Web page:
(5) Irrigation: It involves the adoption of farmers to build water harvesting schemes such as traditional hand dug or shallow open wells for the abstraction of groundwater for irrigation, diversion and pumping of spring water to practice irrigation.
(6) No adaptation: It includes if farmers are not taking any of the climate change adaptation options mentioned above.
Independent variables
Independent variables are variables that determine whether or not a household recognizes climate change and take some mechanism used to adapt its impact. Based on the review of literature on adaptation studies, a range of household socioeconomic and demographic characteristics, institutional factors and agro-ecological settings that describe local conditions were hypothesized to influence farmers’ adaptation choice in the study area. The expected effect of each of these variables is presented in Table 2.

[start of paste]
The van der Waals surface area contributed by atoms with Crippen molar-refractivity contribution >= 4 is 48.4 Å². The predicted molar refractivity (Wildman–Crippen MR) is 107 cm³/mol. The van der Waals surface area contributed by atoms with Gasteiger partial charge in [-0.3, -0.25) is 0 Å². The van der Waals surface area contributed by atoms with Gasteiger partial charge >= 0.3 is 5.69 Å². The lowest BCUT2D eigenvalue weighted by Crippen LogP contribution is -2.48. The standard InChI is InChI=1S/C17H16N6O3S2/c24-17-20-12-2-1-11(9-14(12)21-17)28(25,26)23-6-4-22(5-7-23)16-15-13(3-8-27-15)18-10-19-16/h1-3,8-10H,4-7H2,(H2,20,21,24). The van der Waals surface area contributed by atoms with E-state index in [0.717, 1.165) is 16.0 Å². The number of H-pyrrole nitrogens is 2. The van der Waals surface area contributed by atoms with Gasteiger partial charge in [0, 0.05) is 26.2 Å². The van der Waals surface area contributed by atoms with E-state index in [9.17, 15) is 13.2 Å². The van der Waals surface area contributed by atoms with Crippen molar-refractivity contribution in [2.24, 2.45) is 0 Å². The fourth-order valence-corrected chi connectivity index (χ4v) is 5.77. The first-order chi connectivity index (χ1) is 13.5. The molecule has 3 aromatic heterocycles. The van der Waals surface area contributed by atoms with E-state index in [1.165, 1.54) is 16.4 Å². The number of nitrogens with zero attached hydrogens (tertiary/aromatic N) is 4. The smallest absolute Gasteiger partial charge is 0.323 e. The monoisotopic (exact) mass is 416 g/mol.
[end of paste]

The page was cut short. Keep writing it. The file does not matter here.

The surveyed households have encountered many environmental shocks such as drought, flooding and water-loggings (Figure 1). The result revealed that most of the contacted households had recognized drought as the major environmental hazard that they have encountered in their life. In line with this, Mengistu (2011) showed that drought was ranked as primary climate hazard by the community of Adiha, central Tigray, Ethiopia. Moreover, Deressa (2010) reviewed that between 1965 and 2009 Ethiopia has encountered drought about ten times. During these times, the region was affected by eight of the  drought  hazards;  indicating how susceptible is the region to weather vagaries. Particularly, the 1984 drought (the worst in the modern history of Ethiopia that took one million lives) is still fresh to remember in many families.